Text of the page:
Feodor Lynen, born in Munich, Germany, April 6, 1911, studied chemistry at the University of Munich from 1930–1934. He received his PhD in 1937 under the supervision of Noble Prize winner, Heinrich Wieland.
Lynen became a chemistry lecturer in 1942, assistant professor in 1947, and biochemistry professor in 1953 at Munich University. In addition, in 1954 he became head of the Max-Planck Institute for Cellular Chemistry, newly created for him as a result of the initiative of Otto Warburg and Otto Hahn.
Lynen’s work was devoted to the elucidation of the chemical details of metabolic processes in living cells and of the mechanisms of metabolic regulation. The problems he tackled include the Pasteur effect, acetic acid degradation in yeast, determination of the chemical structures of the activated species of acetic acid, isoprene, carboxylic acid, and cytohaemin. He also studied the degradation of fatty acids and tararic acid, the formation of acetoacetic acid, and the biosynthesis of cysteine, terpenes, rubber, and fatty acids.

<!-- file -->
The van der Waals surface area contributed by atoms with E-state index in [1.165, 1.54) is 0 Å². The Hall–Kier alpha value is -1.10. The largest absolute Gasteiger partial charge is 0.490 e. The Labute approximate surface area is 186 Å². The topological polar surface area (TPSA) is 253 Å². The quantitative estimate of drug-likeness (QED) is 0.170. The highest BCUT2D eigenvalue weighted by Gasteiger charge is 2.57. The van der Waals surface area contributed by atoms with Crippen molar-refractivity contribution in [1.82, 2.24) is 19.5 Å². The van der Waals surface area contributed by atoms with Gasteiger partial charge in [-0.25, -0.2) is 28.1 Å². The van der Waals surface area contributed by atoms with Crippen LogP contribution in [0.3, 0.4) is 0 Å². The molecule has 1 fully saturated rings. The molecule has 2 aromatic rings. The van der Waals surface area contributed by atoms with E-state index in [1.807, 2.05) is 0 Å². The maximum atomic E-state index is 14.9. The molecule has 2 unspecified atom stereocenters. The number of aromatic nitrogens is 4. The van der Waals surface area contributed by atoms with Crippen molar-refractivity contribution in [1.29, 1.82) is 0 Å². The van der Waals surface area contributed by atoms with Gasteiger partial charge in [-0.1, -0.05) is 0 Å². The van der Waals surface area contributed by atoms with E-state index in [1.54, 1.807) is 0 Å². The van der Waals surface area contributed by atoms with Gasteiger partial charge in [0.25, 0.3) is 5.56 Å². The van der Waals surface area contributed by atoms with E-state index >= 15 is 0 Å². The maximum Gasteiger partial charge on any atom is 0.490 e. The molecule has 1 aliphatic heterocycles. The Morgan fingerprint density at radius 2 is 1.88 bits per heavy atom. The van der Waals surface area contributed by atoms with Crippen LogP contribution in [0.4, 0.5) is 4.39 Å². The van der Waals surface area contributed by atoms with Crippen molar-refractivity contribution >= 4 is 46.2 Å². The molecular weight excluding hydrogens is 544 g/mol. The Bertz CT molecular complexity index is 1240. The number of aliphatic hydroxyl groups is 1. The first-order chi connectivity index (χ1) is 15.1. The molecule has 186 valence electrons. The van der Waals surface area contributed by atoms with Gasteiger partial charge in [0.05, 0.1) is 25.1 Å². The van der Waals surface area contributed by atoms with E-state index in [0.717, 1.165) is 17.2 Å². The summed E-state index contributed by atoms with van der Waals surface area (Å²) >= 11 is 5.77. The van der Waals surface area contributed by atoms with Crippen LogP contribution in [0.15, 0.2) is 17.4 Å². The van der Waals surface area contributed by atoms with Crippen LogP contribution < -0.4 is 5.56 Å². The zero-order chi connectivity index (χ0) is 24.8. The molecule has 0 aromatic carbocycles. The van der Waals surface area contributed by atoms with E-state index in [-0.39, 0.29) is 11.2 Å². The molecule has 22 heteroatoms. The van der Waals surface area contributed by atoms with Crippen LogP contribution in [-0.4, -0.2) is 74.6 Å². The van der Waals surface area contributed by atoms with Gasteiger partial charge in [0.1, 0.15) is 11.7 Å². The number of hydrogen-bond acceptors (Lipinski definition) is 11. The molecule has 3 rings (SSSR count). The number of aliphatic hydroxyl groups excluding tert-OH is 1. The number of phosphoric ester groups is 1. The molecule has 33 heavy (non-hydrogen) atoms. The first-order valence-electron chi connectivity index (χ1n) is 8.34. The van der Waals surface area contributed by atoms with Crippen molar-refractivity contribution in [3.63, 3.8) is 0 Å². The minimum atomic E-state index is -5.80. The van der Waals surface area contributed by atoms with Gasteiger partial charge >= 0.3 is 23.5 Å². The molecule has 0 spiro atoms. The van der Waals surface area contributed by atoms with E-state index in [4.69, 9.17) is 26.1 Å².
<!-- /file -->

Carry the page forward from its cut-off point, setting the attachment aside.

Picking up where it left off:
Together with Konrad Bloch, he received the 1964 Nobel Prize in Physiology or Medicine for their discoveries concerning the mechanism and regulation of the cholesterol and fatty acid metabolism.
Lynen died in 1976 and the Feodor Lynen Research Fellowship has since been set up in his name. It is granted by the Humboldt Foundation to up to 150 postdoctoral researchers and experienced researchers annually.